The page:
We know that when children become ill it is a worrying time for parents and carers. Assessment and diagnosis is often challenging for healthcare professionals and requires them to have appropriate skills and competencies. Children and young people often need a different approach from adults, and many health professionals are anxious about assessing children.
Much has been done to help healthcare professionals to treat sick children. Spotting the Sick Child was developed by clinicians and academics as a web-based interactive tool using real life scenarios and was well received – but a lot more can be done.
The strategy provides us with an ideal opportunity to develop further improvements and we would like to hear from you on the following questions in relation to acutely ill children:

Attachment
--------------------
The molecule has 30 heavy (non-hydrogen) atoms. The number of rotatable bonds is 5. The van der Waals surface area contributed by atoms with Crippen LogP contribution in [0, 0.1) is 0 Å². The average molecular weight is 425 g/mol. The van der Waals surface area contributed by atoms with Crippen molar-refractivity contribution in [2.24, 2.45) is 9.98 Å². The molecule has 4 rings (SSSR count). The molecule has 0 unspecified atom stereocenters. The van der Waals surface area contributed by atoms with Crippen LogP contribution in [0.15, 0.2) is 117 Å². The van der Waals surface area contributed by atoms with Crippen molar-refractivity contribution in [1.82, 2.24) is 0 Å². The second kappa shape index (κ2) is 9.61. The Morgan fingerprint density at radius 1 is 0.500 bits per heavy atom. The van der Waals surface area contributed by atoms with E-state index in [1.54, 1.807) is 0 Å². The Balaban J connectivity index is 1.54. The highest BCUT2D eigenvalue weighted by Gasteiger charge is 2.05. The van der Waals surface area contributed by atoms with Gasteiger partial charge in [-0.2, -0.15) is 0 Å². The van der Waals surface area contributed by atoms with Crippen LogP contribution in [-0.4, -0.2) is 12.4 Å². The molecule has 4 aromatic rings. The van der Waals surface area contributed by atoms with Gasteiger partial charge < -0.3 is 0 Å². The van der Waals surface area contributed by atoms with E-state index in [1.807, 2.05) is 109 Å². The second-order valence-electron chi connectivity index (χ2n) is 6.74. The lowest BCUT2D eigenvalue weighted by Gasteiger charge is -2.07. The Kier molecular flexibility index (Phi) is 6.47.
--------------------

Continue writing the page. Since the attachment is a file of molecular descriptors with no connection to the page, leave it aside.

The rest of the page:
- Where is the health service falling short for children and young people – what is our weakest link and what can we do to improve things to make sure it makes a real difference to the lives of children and young people?
- With so many different parts of the health system in place, what do they need to focus on and improve to make sure they each work together to deliver the best possible health service for children and young people?
- The NHS and Public Health Outcomes Frameworks propose key areas of focus: making sure everyone lives healthy lives for longer, addressing inequalities, enhancing quality of life for people with long term conditions, helping people recover from ill health or following an injury, ensuring people have a positive experience of care, treating and caring for people in a safe environment and protecting them from harm – are these the right priority areas in relation to children and young people’s health outcomes? Is there anything missing?
See outcomes specific to children and young people in these frameworks
- What should key health outcomes for children and young people include?
The Forum’s work on acutely sick children is led by Carol Ewing and Eric Kelly.